Tuesday, May 6, 2014

Things North Korea Doesn't Want You to Know.

The Pleasure Brigade

There is a veil of mystery over the Communist nation of North Korea. This warmongering country, currently led by Kim Jong-un, likes to keep its daily life a closely guarded secret. While it doesn't openly discuss the terrible conditions of its people, many of their plights are known. Let's take a look at 12 things North Korea would rather you not know.

North Korean government maintains a harem of 2000 attractive young ladies called Kippumjo or "The Pleasure Brigade." Their purpose is to entertain the higher ups of the Workers' Party of Korea. They are split in to three teams. Manjoko for pleasure, Haengbokjo for happiness/massages, and Gamujo for singing and dancing entertainment. They are typically retired and married off when they reach 25.

Meth Problem

North Korea has long been known for its illegal drug exports but one drug has taken control of the country, Crystal Meth or "Ice" as it is referred to in the country. It is such a common practice to use it that offering it to a house guest is said to be like offering a cup of tea. The drug is produced on an industrial scale by corrupt party members and criminal counterparts


North Korea is a mountainous land that makes farming difficult at best. In 2013 it was reported that North Korea was hit with widespread famine causing citizens to turn to cannibalism. One horrific story includes a grandfather digging up his deceased grandchild and eating his body.

Camp 14

Many know of North Korea's labor camps where people are sent for punishment, but Camp 14 stands out as a prison within a prison. Imprisonment at the camp is for life. It is used for the "unredeemable" citizens who have spoken against the regime or tried to escape it. A prisoner lucky enough to escape has told stories of underground torture rooms, constant rapes, and almost daily fatal accidents at "work."


North Korea is on the middle of a complete environmental collapse. All plants, trees, and shrubs are used for construction, heat, or anything else. This has led to a vast and quick deforestation which has revealed many artillery tubes and left the land barren.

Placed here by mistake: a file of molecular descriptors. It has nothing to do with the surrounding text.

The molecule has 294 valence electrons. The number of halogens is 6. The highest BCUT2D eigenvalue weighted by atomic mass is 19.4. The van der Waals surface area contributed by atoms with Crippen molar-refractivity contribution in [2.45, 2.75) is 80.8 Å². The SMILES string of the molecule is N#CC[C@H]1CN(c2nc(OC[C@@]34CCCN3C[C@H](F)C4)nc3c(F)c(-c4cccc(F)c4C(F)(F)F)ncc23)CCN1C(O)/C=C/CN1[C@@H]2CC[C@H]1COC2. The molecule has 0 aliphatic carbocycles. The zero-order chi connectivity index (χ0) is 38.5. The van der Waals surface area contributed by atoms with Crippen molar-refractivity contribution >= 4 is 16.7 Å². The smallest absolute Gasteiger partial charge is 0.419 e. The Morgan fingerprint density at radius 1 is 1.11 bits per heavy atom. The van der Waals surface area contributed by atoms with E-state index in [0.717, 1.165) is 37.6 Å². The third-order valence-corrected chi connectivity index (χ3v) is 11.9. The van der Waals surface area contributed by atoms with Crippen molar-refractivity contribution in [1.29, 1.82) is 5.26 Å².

Three Generations of Punishment

If you are caught committing an offensive enough crime, not only will you pay, but so will your children and grandchildren. Great crimes against the state will result in punishment at a labor camp. Your children will be born in that camp and continue your punishment (as will their children, too).

South Korean Contraband

North Korea has a strict policy of no outside influence and does its best to control the information coming in to the country. Still they aren't able to curtail the booming black market of South Korean DVDs, mostly television shows. In the houses that can afford TVs and electricity, the standard is to have two TVs. One set for the State controlled channels and a secret one to pick up the South Korean TV shows.

Extreme Poverty

Half of the population of North Korea lives in extreme poverty. Theses people have scarce food and/or fuel for heating and cooking. One-third of children are stunted, due to malnutrition, according to the World Food Program.

Human Waste Fertilizer

Severe fertilizer shortages occurred after South Korea stopped sending shipments of rice and fertilizer. North Koreans then turned their own human waste into fertilizer for their crops. They mix it with straw and it has become a hot commodity with shops dedicated to its sale.

Illegal Arms Deals

North Korea has amassed a huge weapons cache that includes nukes and many missiles. Often North Korea is caught selling off some of its weapons to other countries despite its many U.N. sanctions that forbid such activity. This has resulted in North Korea using the examples of drug cartels to hide its illegal arms trade.

Three Social Classes

North Koreans are sorted into three social classes. They determine your "Songbun" by looking into your family's political, social, and economic background for the past three generations. People are sorted into the "core class" of high-ranking party cadres and their families, the "wavering class" of average North Koreans, and the "hostile class" of undesirables with past resistance or "tainted blood." North Korea maintains that all citizens are equal to the outside world.

North Korean Fraud

With strict sanctions and general economic turmoil, North Korea has used some of the world's largest insurance companies to bank roll its finances. How? The Communist nation has collected hundreds of millions of dollars on bogus claims. They have received payouts for everything from transportation accidents to natural disasters. Due the the scam's sophistication, International insurers haven't not been able to get these rulings overturned in British courts.

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